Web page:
Peru's Presidential Vote: Looking Out for No. 2

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(l. to r.): Cris Bouroncle / AFP / Getty Images; Pilar Olivares / Reuters

Candidates for president of Peru Keiko Fujimori (left) and Ollanta Humala

Alfredo Salazar says he has never really been too interested in politics and never saw himself attending a campaign-closing rally in Lima, Peru's bustling capital. But the 48-year old shop owner did just that on April 5, pushing his way into the crowd in a downtown plaza to listen to Ollanta Humala, the leading candidate in a field of 10 running for President of Peru this Sunday.

"I think he is the best candidate and I wanted to hear what he had to say," Salazar shouted over music and fireworks as Humala finished an hour-long speech that included fist-pumping attacks on the country's political class and a pledge to change the country's economic model that he says only works for a small percentage of Peru's 30 million people.

Humala, 48, is on the cusp of placing first in the balloting April 10, charging past more seasoned politicians. What is stunning is he has done it with a left-wing nationalist discourse that most political pundits and politicians predicted would not resonate with voters. Humala has polling close to 30% in the latest polls, which should ensure him a spot in a run-off election scheduled for June 5. Under Peruvian legislation a winning candidate must obtain 50% plus one of the votes to get elected, otherwise the top two candidates go into a runoff. The race right now is to see who will face Humala.

This is a repeat scenario of five years ago, when Humala placed first and Lourdes Flores Nano and Alan Garcia fought ballot by ballot to get into the crucial runner-up position. Garcia eventually won by 60,000 votes and went on to defeat Humala in a runoff.

Polling second this time, but by a hair, is Congresswoman Keiko Fujimori, daughter of disgraced and imprisoned former President Alberto Fujimori. Fujimori, 35, a Columbia Business School graduate with a Pennsylvania-bred husband, is running on what she people see as the good part of her father's record. Right behind her are Alejandro Toledo, who was President from 2001-2006, and Pedro Pablo Kuczynski, who served as Toledo's finance minister.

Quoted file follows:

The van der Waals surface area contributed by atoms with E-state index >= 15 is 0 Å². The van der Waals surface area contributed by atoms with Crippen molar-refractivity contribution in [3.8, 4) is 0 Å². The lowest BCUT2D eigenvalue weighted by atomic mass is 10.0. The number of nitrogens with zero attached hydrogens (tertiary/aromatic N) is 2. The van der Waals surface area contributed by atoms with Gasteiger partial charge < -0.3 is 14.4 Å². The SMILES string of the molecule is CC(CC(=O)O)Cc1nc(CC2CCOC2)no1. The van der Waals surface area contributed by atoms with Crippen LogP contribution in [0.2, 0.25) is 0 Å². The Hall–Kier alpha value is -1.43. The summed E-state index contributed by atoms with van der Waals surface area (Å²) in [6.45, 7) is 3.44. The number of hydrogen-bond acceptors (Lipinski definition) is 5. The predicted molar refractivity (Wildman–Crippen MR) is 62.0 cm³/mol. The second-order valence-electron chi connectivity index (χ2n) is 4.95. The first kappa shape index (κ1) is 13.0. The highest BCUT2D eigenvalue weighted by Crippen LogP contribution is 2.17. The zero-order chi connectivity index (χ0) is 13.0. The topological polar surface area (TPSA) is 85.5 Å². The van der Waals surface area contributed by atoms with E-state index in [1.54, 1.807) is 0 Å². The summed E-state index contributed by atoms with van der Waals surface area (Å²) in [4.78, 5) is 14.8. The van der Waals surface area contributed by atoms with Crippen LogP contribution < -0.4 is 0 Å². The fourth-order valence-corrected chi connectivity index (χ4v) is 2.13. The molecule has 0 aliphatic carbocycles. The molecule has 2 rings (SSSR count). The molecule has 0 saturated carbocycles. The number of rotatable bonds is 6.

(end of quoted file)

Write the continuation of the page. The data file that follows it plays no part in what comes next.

Manuel Saavedra, head on the CPI polling firm, says Humala's progess onto the second round is nearly certain, but second place is really anyone's guess. "There is still a great deal of uncertainty among the electorate. The situation is still fluid," he says. He adds that CPI's last poll found that 11% of the electorate was still undecided. "We have never had such a high percentage of undecided voters at the end of a race."

Just the thought of Humala making it to a run-off election has the country's ruling class, including most Peruvian media, in a panic. That he might face off against Congresswoman Fujimori is considered a nightmarish scenario. Mario Vargas Llosa, Peru's only Nobel laureate and a presidential candidate himself 20 years ago, has famously compared a Fujimori-Humala match up like having to choice between "terminal cancer and AIDS."

The anti-Humala forces link him to Venezuela's Hugo Chávez and some of the more erratic left-leaders in Latin America. Humala himself has tried to downplay the Chávez connection by emphasizing his connection with Brazil's former President Luiz Inácio Lula da Silva. In the 2006 election, criticim of the Chávez tie was one of the reasons Humala lost to Garcia (who is not running because presidents are not allowed to seek consecutive terms.)

The anti-Fujimori vote is just as intense. Her father is serving a 25-year sentence on human rights abuses. He has also been convicted on corruption charges. His 10-year regime was by far the most corrupt in Peru's modern history. The congresswoman is betting that Peruvians will overlook the billions of dollars in theft for which he is serving time in prison and focus instead on her father's successful record against inflation and terrorism in the early 1990s. More importantly, she has pursued the populist giveaway campaigns, everything from food to sweatshirts, that were the trademark of his government.

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